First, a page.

Paul wrote these words to a community that was saturated with icons of entertainment and luxury. A culture that was devoted to commerce, athletics, sensual pleasures, and religious devotion. I want us all to remember the last statement I mentioned the most. Corinth was a devout city. Their entire culture revolved around their religious devotion. It permiated every aspect of their lives and livelihoods. Their athletic games were religious celebrations, their commerce was a blessing of their deity, and they gained great pleasure at their places of worship. They in many ways were not unlike us. The main difference was the deity they honored.

They lived and breathed their faith, it was something that affected every aspect of their lives. And Paul visited them and shared the Gospel of Christ. When he spoke to them, he spoke to them in terms that they would understand. He likened the holy lifestyle of Christ to the training an athlete would engage in while preparing for the games, a life of discipline and devotion. Not one that is easy but requires sacrifice and work. He then went deeper letting them know that this holy lifestyle we know as being a disciple of Christ focuses on loving God, embracing the Spirit’s leading and gifts, and living the love of Christ with others. He begins to speak with a language that they understand and then he goes deeper and deeper until the rhythm of God has so saturated their being that it begins to flow out of them to others.

Our mission in this Meeting is similar to that of Jesus and Paul, of all the apostles and the Church throughout the world. Our mission is to completely saturate individuals in the love and devotion to Christ to the point that that love will ooze out of us and flow to others within our community. This is why we considered our mission statement with careful consideration and discernment. Our mission statement, the statement we declare each week is, that we are a people loving God, embracing the Holy Spirit, and living the love of Christ with others. It was not something that came out of worldly leadership manuals, but it emerged among us as a group through prayer, careful consideration, and discernment. And that mission is constantly being supported though scripture.

I declare to you that our mission has not changed, and it will not change. I will continue to encourage everyone I meet to love God, embrace the Holy Spirit, and to live the love of Christ with other where ever I am and with whomever I am with. It is a mission centered on building the relational kingdom community that Jesus began centuries ago and pass on to those that follow him, first in Jerusalem, then to Judea, and to the ends of the Earth.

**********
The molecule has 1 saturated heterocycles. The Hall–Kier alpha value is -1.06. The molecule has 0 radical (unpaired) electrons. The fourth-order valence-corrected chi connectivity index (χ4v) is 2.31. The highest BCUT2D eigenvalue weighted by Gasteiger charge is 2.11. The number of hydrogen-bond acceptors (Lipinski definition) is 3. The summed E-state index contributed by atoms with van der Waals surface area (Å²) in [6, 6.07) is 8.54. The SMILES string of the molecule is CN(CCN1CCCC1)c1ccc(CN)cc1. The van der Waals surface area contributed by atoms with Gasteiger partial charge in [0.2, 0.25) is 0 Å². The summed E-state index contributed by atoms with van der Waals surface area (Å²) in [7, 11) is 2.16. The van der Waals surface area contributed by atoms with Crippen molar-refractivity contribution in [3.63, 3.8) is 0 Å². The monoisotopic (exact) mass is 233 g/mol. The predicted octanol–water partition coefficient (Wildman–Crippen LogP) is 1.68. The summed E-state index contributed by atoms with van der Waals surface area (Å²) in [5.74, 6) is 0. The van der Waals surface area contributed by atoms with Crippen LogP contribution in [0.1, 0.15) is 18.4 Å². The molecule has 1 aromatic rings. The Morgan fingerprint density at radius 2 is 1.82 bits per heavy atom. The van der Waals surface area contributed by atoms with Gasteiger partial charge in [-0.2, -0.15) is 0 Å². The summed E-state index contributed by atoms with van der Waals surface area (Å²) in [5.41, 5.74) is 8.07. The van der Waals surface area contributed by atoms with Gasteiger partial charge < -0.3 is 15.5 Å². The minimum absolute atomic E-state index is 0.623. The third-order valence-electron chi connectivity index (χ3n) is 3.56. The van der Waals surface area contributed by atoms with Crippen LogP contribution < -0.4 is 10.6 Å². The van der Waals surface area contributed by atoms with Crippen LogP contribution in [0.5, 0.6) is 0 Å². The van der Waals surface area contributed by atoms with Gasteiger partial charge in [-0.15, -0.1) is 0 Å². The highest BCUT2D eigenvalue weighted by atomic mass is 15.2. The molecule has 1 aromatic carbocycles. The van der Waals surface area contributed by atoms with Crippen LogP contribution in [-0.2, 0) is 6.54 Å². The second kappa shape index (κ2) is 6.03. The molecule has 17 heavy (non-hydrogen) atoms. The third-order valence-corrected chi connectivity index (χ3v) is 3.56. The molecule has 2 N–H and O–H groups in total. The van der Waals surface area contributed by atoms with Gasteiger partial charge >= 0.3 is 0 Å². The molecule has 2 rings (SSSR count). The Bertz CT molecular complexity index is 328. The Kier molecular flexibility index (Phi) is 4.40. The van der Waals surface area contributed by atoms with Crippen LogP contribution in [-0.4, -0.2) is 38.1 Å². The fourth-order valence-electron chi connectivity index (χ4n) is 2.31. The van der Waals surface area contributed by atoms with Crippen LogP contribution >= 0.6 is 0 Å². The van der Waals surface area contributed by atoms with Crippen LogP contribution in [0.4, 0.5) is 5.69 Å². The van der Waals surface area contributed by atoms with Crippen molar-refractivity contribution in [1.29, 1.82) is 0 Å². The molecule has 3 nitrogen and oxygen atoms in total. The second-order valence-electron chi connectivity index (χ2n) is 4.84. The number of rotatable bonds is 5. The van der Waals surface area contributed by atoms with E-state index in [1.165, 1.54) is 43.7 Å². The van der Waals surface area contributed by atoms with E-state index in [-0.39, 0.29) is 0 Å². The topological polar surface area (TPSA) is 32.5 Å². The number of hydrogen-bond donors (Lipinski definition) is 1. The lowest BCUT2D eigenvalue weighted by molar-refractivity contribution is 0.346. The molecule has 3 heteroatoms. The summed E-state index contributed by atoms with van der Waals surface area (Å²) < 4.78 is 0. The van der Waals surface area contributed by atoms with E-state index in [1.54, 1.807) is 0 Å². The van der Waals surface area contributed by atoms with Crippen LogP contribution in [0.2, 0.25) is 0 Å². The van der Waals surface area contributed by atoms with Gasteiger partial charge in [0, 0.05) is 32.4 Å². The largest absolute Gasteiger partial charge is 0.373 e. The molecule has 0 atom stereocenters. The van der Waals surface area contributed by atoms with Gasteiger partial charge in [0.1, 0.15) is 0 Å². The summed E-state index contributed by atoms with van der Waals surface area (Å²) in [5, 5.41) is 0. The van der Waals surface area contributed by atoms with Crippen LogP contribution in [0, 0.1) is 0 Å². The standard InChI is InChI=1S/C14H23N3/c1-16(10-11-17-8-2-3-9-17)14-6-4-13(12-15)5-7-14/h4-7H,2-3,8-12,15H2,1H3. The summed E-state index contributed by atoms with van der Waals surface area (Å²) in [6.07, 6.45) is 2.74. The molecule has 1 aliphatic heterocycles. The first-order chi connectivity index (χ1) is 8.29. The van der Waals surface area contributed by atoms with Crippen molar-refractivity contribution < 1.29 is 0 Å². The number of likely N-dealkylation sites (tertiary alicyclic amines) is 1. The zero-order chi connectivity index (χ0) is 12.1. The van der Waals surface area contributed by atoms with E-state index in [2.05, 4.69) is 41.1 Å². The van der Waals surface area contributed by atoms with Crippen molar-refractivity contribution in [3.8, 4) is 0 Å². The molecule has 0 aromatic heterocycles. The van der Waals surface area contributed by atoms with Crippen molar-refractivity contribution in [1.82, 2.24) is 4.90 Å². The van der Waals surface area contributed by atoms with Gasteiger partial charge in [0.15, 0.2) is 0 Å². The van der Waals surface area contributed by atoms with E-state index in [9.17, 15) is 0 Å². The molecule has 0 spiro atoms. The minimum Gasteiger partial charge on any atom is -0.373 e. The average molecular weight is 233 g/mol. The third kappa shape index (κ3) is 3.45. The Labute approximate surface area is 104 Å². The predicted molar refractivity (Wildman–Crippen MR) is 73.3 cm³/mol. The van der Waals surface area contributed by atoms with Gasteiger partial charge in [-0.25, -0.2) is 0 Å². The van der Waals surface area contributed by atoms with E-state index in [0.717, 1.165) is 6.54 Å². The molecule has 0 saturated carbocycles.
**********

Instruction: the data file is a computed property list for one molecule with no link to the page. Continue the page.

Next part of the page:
I say that this is our mission statement, but it really is not ours alone. It is the vision of Christ, it was the mission of Christ, with the foundations that go down to the very beginning of time. It has always been God’s mission to bring mankind back into relationship with him, to restore and redeem the world that was once launched into chaos by our first parents, when they sought to be gods instead of living life with God.

I say all of this because Corinth was a devoted city. Paul introduced the gospel of Christ to them and many embraced the Holy lifestyle that Paul showed them through his life and ministry. Yet they veered off course. They allowed the things to distract them. They once lived with a holy rhythm but they allowed that rhythm to get out of sync, and the beatings of their hearts stopped mimicking that of Christ and began instead to reflect something else entirely. Their heart beat with rhythms of commerce, games, and pleasure once more yet they still held to religious devotion.

Paul tells them, “[You] excel in everything – in speech, in knowledge, in utmost eagerness, and in our love for you – so we want you to excel also in this generous undertaking.” These people were amazing people. Ancient myths speak about great kings that could turn everything they touch into gold, well these people could do this. They excelled in everything. If they had a goal set before them they could make it happen. That is what built their city, and their culture, if they decided to do something they did not just do it, they did it in such a way that it was great! Paul tells them this because he knows and they know that it is true. But with that statement he challenges them too.” [We] want you to excel also in this generous undertaking.” The undertaking he is challenging them with is to devote all of that excellence into supporting the continued ministry of Christ.